Chris-Craft 40: Classic Revival

Form for your function.

Chris-Craft 40

Chris-Craft 40

Chris-Craft 40 Specs

Chris-Craft 40

Did you give the big photo the once-over? Good. I won’t bore you by waxing poetic for 20 paragraphs about the styling of Chris-Craft’s new Roamer 40, how it harks back to those halcyon days of mahogany planking, brass fixtures, and Graymarine engines. You’ll find plenty of that in lesser publications.

But I will tell you this: Those retro cues, including the flared bow, the raised cabin trunk, and the “sit-pit” rumble seat on the foredeck, combine with the Roamer 40’s innovative deep-V hullform to produce an extraordinarily seaworthy boat with an excess of creature comforts. I’m confident in stating that the Roamer 40 will get up and walk away from most similar-size express cruisers in rough water. The ride is that good.

Has BOATING Magazine finally tested the perfect boat? Well, ummm…no. We still found several things that could be improved. These included features we felt the comparison boats had done better and a few items that are a direct result – a tradeoff – of the very design features that give the Roamer 40 its seakindly performance. For all of that, the Roamer 40 deserves a hard look and a good test drive from anyone in the market for an express cruiser this size. Why? Chiefly because, unlike many modern-production cruisers, it’s designed and built to go head-to-head with the big green sea. In other words, it isn’t some dopey floating RV.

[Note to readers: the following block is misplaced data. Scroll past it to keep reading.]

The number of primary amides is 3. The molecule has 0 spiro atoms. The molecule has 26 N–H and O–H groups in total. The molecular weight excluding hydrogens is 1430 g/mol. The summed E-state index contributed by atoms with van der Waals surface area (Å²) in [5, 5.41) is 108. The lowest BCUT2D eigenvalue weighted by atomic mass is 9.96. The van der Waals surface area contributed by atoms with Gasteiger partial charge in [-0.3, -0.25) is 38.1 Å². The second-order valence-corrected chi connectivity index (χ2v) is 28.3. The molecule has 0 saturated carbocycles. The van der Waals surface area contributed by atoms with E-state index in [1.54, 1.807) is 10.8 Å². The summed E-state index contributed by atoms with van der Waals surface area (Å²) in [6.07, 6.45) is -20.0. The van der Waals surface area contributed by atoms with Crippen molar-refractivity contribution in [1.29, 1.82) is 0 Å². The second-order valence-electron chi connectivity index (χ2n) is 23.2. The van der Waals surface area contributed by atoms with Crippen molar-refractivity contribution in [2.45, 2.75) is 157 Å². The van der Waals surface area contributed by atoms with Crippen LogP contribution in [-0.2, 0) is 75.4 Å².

Who Let the Chris-Craft Out?
Maelstrom describes the conditions that met us as we broke St. Lucie Inlet. A ground-swell generated by Hurricane Isaac and a nasty, crossing surface chop whipped up by 20-knot winds collided against the ebbing current of the falling tide. A fat band of white separated sea and sky. We set our feet, gritted our teeth, and eased the levers forward. And you know what? All that foot setting and tooth gritting was unnecessary. With twin 405-hp Crusader 8.2 MPI straight-shaft gasoline inboards propelling us, we cut loose and enjoyed the ride as the Roamer 40 played.